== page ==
(Side note: I call these “Little Orphan Annie” houses. It’s easy to find bad examples in clearly distressed neighborhoods. These owners have few options. Homes as this though where they clearly have money to spend… why would they denude a home like this. Ask yourself. A potential home buyer, if they were interested in a distinctive old houses in the first place, would they choose this or another where that same money (or less) was put into repairing what makes homes like these distinctive. If the potential buyer wants “new & generic” there are better new & generic without the bother of old house home ownership.)
- I’m increasing the resale value of my home right?
Often times not. You’ll find that you can’t afford to replace distinctive, high quality windows with anything like what was there originally. It’s just too @%#$ expensive to try and replicate with new windows.
As a result what happens is they swap in down-graded approximations. Add one more nail to the coffin of what had once been a distinctive old house with charm to one that has been denuded and reduced to remudeled ordinaryness.
Old house enthusiasts who can already discern and appreciation the aesthetic of original period windows are likely not interested in rip-n-replace in the first place. It’s more likely that those who don’t see or value the aesthetic of original windows that are quickest to pull them out. These folks are likely better persuaded by the pragmatic economics of replacements.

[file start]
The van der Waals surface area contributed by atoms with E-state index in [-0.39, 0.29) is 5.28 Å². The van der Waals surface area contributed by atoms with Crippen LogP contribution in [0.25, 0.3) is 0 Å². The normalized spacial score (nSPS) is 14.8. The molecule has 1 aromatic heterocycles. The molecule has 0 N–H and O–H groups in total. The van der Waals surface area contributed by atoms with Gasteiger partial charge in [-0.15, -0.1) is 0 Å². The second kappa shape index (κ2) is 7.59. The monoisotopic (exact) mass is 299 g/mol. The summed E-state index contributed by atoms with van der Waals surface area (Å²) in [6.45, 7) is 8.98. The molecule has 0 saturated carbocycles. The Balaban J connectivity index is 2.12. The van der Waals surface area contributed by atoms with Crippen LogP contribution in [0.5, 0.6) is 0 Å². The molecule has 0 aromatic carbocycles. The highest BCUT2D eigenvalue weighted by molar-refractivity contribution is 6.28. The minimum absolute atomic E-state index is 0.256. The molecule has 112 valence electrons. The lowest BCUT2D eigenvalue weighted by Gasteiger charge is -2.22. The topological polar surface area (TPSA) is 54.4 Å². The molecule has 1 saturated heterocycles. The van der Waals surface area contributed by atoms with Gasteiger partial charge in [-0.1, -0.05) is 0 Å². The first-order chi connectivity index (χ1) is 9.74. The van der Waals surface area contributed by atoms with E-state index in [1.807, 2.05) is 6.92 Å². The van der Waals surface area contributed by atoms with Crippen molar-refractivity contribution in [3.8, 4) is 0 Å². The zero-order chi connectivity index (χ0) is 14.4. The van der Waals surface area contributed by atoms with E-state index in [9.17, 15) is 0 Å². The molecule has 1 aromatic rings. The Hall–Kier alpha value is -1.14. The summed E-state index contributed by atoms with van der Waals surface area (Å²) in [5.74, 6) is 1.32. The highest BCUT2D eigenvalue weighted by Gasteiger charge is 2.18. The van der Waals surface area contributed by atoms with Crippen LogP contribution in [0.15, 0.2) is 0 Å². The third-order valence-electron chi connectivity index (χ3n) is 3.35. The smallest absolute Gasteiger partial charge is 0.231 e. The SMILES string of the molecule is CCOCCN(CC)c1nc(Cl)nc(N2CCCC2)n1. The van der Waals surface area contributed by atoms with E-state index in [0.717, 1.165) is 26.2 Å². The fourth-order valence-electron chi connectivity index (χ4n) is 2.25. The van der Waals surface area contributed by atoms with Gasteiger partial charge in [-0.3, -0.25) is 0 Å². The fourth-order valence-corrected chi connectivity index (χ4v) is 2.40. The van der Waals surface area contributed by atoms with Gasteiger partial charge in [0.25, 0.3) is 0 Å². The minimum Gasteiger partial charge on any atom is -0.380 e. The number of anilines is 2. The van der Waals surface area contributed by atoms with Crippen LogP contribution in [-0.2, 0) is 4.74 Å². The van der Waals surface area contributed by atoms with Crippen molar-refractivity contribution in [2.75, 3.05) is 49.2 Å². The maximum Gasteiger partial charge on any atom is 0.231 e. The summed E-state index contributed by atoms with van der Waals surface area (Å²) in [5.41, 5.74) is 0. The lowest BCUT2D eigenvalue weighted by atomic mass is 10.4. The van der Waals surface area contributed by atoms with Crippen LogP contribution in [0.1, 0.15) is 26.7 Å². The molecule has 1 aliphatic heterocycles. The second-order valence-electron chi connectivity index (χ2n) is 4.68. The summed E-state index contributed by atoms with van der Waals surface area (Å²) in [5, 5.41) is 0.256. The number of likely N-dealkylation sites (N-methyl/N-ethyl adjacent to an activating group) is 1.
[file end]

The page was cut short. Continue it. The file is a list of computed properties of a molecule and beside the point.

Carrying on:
Actually this is the easier point to make. There is a growing number of independent, 3rd party evaluations on the actual energy savings and cost savings of repaired original windows with a storm over replacement windows. Many of these studies are coming from the utility companies themselves who are debunking the replacement window cost savings smoke-n-mirrors. I’ve blogged on this elsewhere but these citations have expanded since this post.
Saving Windows: Saving Money
Evaluating the energy performance of window replacement and retrofit
Our other posts on home energy and replacement windows
No, Beloit has not won anything… yet. However…
The National Trust for Historic Preservation has been sponsoring the “Main Street” program for about thirty years now. It’s a program to support communities historic down towns because, as they say on their website…
Cities and towns across the nation have come to see that a prosperous, sustainable community is only as healthy as its core.
Sustainable, thriving and historic, center-city downtowns don’t happen by accident. Downtowns that are not making it are all over the place and easy to find. It takes a unified, and I’d say enlightened effort not only by the merchants themselves of course, but also city management and it’s residents. The Main Street Program does a lot but it doesn’t do it for you. If not for the hard work of those involved and the support of the community at large… it doesn’t happen.
And if I may… I believe viable historic downtowns and their surrounding historic neighborhoods work in sync and are mutually supportive. As I’ve said before and elsewhere, proximity is one of the best parts of old house, historic district living. And living just down the street from a thriving downtown is… well, cool.
As it happens only last night Downtown Beloit hosted one of its many yearly downtown events, Holidazzle. It was very well attended. There was music everywhere. Lots of friends, good energy, LOTS of folks WALKING around going from place-to-place. It’s something you can do in a downtown. I can’t imagine something like this even being possible in a suburban strip-malled shopping environment. I don’t believe people (consumers) make the kind of personal connection with generic, franchised retailers out along the interstate. Perhaps that just me.